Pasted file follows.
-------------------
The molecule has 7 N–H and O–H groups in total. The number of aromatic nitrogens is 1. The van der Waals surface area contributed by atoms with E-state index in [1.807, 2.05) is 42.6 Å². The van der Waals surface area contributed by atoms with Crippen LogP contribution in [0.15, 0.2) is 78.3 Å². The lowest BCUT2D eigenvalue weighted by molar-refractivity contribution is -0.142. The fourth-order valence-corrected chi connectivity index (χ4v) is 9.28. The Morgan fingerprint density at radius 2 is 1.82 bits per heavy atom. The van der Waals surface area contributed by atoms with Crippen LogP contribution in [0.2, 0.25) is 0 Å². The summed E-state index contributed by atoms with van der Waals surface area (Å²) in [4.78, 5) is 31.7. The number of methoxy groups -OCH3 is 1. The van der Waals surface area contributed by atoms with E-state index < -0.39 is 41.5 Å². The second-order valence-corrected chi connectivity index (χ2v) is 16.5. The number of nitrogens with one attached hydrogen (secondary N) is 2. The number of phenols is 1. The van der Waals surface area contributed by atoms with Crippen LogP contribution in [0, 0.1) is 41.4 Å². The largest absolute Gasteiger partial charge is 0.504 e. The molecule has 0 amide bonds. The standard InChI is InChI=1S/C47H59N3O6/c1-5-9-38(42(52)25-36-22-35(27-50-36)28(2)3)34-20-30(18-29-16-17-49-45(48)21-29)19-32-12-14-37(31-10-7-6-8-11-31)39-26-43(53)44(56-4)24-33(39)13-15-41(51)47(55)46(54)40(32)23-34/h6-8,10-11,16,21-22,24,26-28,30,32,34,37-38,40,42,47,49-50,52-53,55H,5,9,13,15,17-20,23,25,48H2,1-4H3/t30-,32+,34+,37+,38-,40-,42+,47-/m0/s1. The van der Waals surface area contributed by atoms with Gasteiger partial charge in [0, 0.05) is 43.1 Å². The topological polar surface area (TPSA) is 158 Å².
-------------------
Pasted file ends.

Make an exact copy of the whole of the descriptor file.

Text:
The molecule has 7 N–H and O–H groups in total. The number of aromatic nitrogens is 1. The van der Waals surface area contributed by atoms with E-state index in [1.807, 2.05) is 42.6 Å². The van der Waals surface area contributed by atoms with Crippen LogP contribution in [0.15, 0.2) is 78.3 Å². The lowest BCUT2D eigenvalue weighted by molar-refractivity contribution is -0.142. The fourth-order valence-corrected chi connectivity index (χ4v) is 9.28. The Morgan fingerprint density at radius 2 is 1.82 bits per heavy atom. The van der Waals surface area contributed by atoms with Crippen LogP contribution in [0.2, 0.25) is 0 Å². The summed E-state index contributed by atoms with van der Waals surface area (Å²) in [4.78, 5) is 31.7. The number of methoxy groups -OCH3 is 1. The van der Waals surface area contributed by atoms with E-state index < -0.39 is 41.5 Å². The second-order valence-corrected chi connectivity index (χ2v) is 16.5. The number of nitrogens with one attached hydrogen (secondary N) is 2. The number of phenols is 1. The van der Waals surface area contributed by atoms with Crippen LogP contribution in [0, 0.1) is 41.4 Å². The largest absolute Gasteiger partial charge is 0.504 e. The molecule has 0 amide bonds. The standard InChI is InChI=1S/C47H59N3O6/c1-5-9-38(42(52)25-36-22-35(27-50-36)28(2)3)34-20-30(18-29-16-17-49-45(48)21-29)19-32-12-14-37(31-10-7-6-8-11-31)39-26-43(53)44(56-4)24-33(39)13-15-41(51)47(55)46(54)40(32)23-34/h6-8,10-11,16,21-22,24,26-28,30,32,34,37-38,40,42,47,49-50,52-53,55H,5,9,13,15,17-20,23,25,48H2,1-4H3/t30-,32+,34+,37+,38-,40-,42+,47-/m0/s1. The van der Waals surface area contributed by atoms with Gasteiger partial charge in [0, 0.05) is 43.1 Å². The topological polar surface area (TPSA) is 158 Å².